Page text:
Argued January 4, 1971.
Decided February 8, 1971.
William K. Hogan, Atty., Dept. of Justice (Johnnie M. Walters, Asst. Atty. Gen., Lee A. Jackson and Loring W. Post, Attys., Dept. of Justice, and Leigh B. Hanes, Jr., U.S. Atty., on brief), for appellant.
John Y. Merrell, Washington, D.C. (George M. Warren, Jr., Bristol, Va., on brief), for appellee.
Before HAYNSWORTH, Chief Judge, CRAVEN and BUTZNER, Circuit Judges.
The government appeals from a judgment of the district court refunding to the estate of Vena A. Calvert taxes on the value of a home assessed under § 2036 of the Internal Revenue Code. Mrs. Calvert bought the home less than two years before her death and conveyed it to her daughter, Mrs. Guynn, four months after its purchase. Mrs. Calvert continued to live there until her death. The district court based its exclusion of the home from Mrs. Calvert's estate on the ultimate finding that there was "no evidence of an express or implied agreement between decedent and her daughter to the effect that decedent would continue to occupy the property during her lifetime." On the uncontroverted facts we hold that the district court's finding was clearly erroneous.
Section 2036 of the Int.Rev. Code of 1954, 26 U.S.C. § 2036 (1964), provides that the value of the gross estate shall include, with exceptions not here germane, "all property to the extent of any interest therein of which the decedent has at any time made a transfer * * * by trust or otherwise, under which he has retained for his life * * * or for any period which does not in fact end before his death — (1) the possession or enjoyment of, or the right to income from, the property * * *."
Mrs. Calvert, at the age of 81, moved from Denver, Colorado, to Galax, Virginia, in order to be closer to her daughter. Before moving, Mrs. Calvert paid the full purchase price for a house in Galax which Mrs. Guynn selected. The sellers deeded the property to Mrs. Calvert, but the deed was not recorded. Four months later the former owners executed a second deed, joined in by Mrs. Calvert, conveying the property outright to Mrs. Guynn, and this time the deed was recorded. Mrs. Calvert filed a gift tax return covering the home and some securities which she gave to her daughter. Both before and after the second conveyance of the home, Mrs. Calvert was the sole resident. She paid for improvements and paid the property taxes. Mrs. Guynn, the daughter, paid nothing for the upkeep of the property and received no rent.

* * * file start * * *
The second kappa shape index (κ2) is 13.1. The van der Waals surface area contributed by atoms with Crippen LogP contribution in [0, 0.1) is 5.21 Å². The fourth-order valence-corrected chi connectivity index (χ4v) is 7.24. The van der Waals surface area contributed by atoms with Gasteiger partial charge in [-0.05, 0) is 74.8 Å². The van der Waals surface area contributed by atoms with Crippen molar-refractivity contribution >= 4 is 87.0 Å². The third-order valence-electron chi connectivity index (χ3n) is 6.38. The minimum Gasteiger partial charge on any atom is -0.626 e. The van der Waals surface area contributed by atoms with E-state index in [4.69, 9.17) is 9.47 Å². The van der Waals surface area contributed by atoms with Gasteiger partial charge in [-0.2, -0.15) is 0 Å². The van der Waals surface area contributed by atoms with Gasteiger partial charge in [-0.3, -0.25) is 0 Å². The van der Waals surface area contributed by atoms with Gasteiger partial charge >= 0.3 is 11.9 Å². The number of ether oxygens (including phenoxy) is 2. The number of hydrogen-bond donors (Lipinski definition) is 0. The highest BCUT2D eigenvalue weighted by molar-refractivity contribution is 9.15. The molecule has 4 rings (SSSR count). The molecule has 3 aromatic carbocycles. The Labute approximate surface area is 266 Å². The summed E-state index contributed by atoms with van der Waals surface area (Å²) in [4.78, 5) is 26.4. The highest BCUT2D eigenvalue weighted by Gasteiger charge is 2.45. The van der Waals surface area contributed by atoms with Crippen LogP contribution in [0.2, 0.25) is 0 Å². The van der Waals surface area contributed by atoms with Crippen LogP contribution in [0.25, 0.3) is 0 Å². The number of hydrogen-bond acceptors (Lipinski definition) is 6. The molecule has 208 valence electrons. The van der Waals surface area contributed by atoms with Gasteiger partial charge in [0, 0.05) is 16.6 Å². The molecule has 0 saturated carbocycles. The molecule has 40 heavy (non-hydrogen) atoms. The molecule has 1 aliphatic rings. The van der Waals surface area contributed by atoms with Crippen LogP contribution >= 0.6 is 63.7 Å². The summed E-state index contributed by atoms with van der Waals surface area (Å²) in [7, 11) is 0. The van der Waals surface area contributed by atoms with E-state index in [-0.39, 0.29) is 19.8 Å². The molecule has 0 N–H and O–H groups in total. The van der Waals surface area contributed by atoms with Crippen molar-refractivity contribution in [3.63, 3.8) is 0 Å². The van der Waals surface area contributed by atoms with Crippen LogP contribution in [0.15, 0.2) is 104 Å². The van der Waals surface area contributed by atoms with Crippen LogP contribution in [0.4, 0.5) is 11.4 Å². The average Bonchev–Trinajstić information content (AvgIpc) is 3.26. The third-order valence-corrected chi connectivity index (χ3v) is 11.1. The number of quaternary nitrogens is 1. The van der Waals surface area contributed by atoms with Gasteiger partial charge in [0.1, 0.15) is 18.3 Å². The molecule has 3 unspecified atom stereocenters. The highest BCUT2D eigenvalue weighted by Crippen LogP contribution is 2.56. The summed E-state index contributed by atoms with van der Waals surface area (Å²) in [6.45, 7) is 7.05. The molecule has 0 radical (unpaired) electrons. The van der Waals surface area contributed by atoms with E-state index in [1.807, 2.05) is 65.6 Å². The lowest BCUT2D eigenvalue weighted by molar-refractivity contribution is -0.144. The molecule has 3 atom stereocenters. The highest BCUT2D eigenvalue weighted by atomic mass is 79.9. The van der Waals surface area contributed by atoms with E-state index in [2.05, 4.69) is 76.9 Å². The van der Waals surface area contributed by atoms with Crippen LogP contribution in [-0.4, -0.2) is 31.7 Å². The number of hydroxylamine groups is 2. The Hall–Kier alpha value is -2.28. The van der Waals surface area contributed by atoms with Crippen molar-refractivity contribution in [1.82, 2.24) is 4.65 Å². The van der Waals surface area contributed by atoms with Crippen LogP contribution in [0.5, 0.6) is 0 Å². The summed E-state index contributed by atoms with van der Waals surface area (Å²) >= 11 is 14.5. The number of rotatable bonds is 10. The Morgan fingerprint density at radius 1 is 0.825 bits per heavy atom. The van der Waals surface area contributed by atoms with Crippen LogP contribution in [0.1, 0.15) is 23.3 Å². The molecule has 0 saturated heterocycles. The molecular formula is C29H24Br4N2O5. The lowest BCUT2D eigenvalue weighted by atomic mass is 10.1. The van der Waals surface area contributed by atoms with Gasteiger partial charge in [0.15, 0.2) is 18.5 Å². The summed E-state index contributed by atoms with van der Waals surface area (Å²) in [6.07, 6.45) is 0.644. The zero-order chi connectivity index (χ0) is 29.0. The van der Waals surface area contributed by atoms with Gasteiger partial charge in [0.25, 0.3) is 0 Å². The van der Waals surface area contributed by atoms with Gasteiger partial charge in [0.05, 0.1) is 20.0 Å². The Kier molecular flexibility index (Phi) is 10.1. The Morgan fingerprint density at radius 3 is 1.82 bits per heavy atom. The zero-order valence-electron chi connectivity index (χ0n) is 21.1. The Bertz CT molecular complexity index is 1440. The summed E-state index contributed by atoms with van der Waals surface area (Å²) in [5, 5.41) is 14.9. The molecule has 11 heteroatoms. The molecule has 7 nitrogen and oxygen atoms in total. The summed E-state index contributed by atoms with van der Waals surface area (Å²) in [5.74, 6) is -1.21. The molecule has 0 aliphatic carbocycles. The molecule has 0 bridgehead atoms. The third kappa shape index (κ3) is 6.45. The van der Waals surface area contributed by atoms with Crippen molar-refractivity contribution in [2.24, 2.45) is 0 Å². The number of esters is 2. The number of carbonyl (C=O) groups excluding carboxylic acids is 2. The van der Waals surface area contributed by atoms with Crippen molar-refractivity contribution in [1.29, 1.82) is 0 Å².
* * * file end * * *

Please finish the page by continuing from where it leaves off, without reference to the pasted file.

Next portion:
Section 2036 describes a broad scheme of inclusion in the gross estate, not limited by the form of the transaction, but concerned with all inter vivos transfers where outright disposition of the property is delayed until the transferor's death. Estate of Linderme, 52 T.C. 305 (1969); cf. C.I.R. v. Estate of Church, 335 U.S. 632, 645, 69 S.Ct. 322, 337, 93 L.Ed. 288 (1949). The donor's interest need not be reserved by the instrument of transfer, nor need it be legally enforceable. McNichol's Estate v. C.I.R., 265 F.2d 667 (3d Cir.), cert. denied, 361 U.S. 829, 80 S.Ct. 78, 4 L.Ed. 2d 71 (1959). An interest retained pursuant to an understanding or arrangement comes within § 2036. Skinner's Estate v. United States, 316 F.2d 517 (3d Cir. 1963). The understanding need not be express. It may be implied from all the circumstances surrounding the transfer. Estate of Linderme, 52 T.C. 305 (1969); Treas. Reg. § 20.2036-1, T.D. 6296 (1958), as amended, T.D. 6501 (1960).
Both mother and daughter expected Mrs. Calvert to live in the house indefinitely. Indeed, that expectation underlay Mrs. Guynn's selection of a house close to her own: "it would be more feasible with her advanced years to have her permanently located where I could look after her a little better." Mrs. Guynn stated that her mother never discussed the possibility of moving out of the house once she moved in. On the issue of whether they had made any agreement, Mrs. Guynn's testimony is most crucial:
"Q. Did you and your mother discuss the fact that even though the house was in your name, she would continue to live in it until her death?
"A. Discuss it, why, no. It wasn't necessary to discuss it. I wanted her with me. I wanted her nearby and she wanted to be with me * * *.
* * * * * *
"Why, no, we didn't discuss it.
It was assumed * * *."
Consistent with this mutual assumption, Mrs. Calvert retained all the attributes of ownership except bare legal title. She remained in exclusive possession, paid the taxes, made improvements out of her own funds and paid no rent. From every outward indication, Mrs. Calvert's relationship to the property was no different after the transfer to her daughter than before. Conversely, Mrs. Guynn's possession and economic enjoyment of the property was totally postponed until her mother's death. We hold, therefore, that the testimony of Mrs. Guynn and the actions of the parties establish an implied understanding that Mrs. Calvert would retain the possession and enjoyment of the property within the meaning of § 2036.
While the issue of implied agreement must turn on all the circumstances of each transaction, the continued exclusive possession by the donor, and the withholding of possession from the donee, are highly significant factors. On this basis, we distinguish those cases where a residence jointly occupied by the donor and the donee has been held not includable in the donor's gross estate. The Tax Court has made the same distinction. Compare Estate of Linderme, 52 T.C. 305 (1969), with Estate of Gutchess, 46 T.C. 554 (1966).
Union Planters Nat'l Bank v. United States, 361 F.2d 662 (6th Cir. 1966); Estate of Binkley v. United States, 358 F.2d 639 (3d Cir. 1966); Stephenson v. United States, 238 F. Supp. 660 (W.D. Va. 1965); Diehl v. United States, 21 AFTR 2d 1607, 68-1 U.S.T.C. ¶ 12,506 (W.D.Tenn. 1967); Estate of Gutchess, 46 T.C. 554 (1966). See Rev.Rul. 70-155 (April 6, 1970).
Reversed and remanded for further proceedings consistent with this opinion.